Financial literacy is a crucial life skill. It improves your quality of life by letting you meet all your basic needs, which leads to a fulfilling and harmonious home life. Financial literacy even helps propel society forward, as it positions people to be better equipped to help each other and move forward without financial stress. This financial literacy month, we want to help you get started (or continue) on your journey to achieving financial wellness as you develop healthy attitudes and open up conversations about healthy finances. Check out these six tips to get started!
Have a steady stream of income
Making money is the first step to financial freedom. By evaluating your earning capacity, you can start budgeting accurately. Having a steady income can also help you offset debts, and you can even begin to set life and financial goals. That being said, you don’t need to become an overnight millionaire, what’s important is that you obtain a level of income stability. This means that you should seek opportunities for employment or start a side hustle so that you can set expectations on when and how much money you earn regularly.
Build your savings
It’s not enough to just focus on the now. If your income allows it, you also need to set aside money for future you. Living paycheck-to-paycheck could lead to stress and financial ruin. Experts suggest that you should save at least 20% of your income each month. They also recommend breaking down savings into three categories, savings for expenses within a year, expenses within the decade, and expenses for long-term goals. Understanding these categories can give you the motivation to save consistently. Savings let you work towards bigger goals like taking a vacation or buying a house. It also helps ensure that you have a comfortable retirement when the time comes.
Secure an emergency fund
Certain unforeseen circumstances, like sudden unemployment or hospitalization, are always possibilities. Take the coronavirus, for example, no one could have predicted the effect it would have on society. People have lost jobs and loved ones due to the devastating impact of this global pandemic. The goal of an emergency fund is to tide you through such challenging times. Although it’s ultimately up to you to decide how much you want to put away, a good rule of thumb is to have easily accessible money to cover at least six months of expenses. If that seems impossible at the moment, aim for $1,000 and build from there.
It’s okay to splurge from time to time, especially when it contributes to your goals. Taking out debts and using credit cards are regular occurrences even for financial experts. However, we all need to develop a healthy approach to spending and debt. Even though shopping has never been easier (thank you, Instagram ads), always remember to live within your means. Before making purchases, check out our online shopping tips, and always be sure to ask yourself whether you really need those items in your cart or if you just want them. Considering your goals every time you choose to spend will help you prioritize financial wellness.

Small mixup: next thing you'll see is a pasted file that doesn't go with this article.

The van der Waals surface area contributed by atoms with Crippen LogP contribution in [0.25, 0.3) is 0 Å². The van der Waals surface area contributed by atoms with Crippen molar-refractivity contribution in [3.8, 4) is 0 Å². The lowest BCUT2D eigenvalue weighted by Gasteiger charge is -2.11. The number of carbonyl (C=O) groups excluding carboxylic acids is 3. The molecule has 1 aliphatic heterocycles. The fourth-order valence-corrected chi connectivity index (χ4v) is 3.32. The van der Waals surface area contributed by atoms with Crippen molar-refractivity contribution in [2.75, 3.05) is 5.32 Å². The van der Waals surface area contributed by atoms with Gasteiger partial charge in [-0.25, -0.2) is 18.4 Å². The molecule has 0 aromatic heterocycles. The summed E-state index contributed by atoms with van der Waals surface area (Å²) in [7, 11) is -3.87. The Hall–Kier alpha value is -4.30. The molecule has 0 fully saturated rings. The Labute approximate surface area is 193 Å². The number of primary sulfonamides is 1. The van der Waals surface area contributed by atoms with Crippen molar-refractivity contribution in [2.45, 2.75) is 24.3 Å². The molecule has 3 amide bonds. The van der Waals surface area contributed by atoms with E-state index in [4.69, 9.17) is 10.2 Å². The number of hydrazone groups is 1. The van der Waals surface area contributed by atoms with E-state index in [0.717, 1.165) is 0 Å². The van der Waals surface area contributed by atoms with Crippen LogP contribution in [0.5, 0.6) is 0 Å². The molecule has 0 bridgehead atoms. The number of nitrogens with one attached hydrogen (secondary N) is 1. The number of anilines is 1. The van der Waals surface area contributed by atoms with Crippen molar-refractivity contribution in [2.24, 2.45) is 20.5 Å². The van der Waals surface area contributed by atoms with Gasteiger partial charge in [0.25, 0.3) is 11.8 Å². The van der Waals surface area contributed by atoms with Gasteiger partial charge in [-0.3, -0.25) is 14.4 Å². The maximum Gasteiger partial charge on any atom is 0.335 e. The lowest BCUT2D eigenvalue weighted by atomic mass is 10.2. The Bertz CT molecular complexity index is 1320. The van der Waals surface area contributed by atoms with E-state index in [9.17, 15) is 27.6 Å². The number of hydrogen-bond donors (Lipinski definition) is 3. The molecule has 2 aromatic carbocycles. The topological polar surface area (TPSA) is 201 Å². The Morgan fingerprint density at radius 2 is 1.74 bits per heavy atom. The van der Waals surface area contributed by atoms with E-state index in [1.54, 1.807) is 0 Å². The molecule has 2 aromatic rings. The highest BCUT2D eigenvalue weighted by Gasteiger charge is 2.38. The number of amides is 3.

Consult a professional
Figuring out how much to save, where to start, and which goals to set can get overwhelming. Luckily, you can always enlist the help of a financial advisor or counselor. Many credit unions have financial counselors on staff who would be happy to help you plan for the future. Locate a credit union near you to set up a consultation with a financial expert. With the credit union philosophy of “People Helping People” in mind, they can help you monitor your finances and create a personal financial plan that accounts for your goals to help you along your journey to achieving financial wellness.
Grow your money
If you are traditionally employed, this could be as simple as subscribing to a 401(k) plan for retirement. The recommended contribution is around 10% of your earnings, however, be mindful of what will work best within your personalized monthly budget, and be sure to check in with your employer to see if they will match your contributions. If you’re self-employed, then an IRA would be your best bet— your contributions will earn interest and will be kept safe until retirement. Furthermore, financial professionals can also assist you in employing strategies to maximize your money, such as investing in stocks and bonds.
Achieving financial wellness is a lifelong process, but once you get into the habit of managing your money in a smart, healthy way, it’s going to be a breeze.
Exclusively written for mcun.coop
By: Rhylee Jovie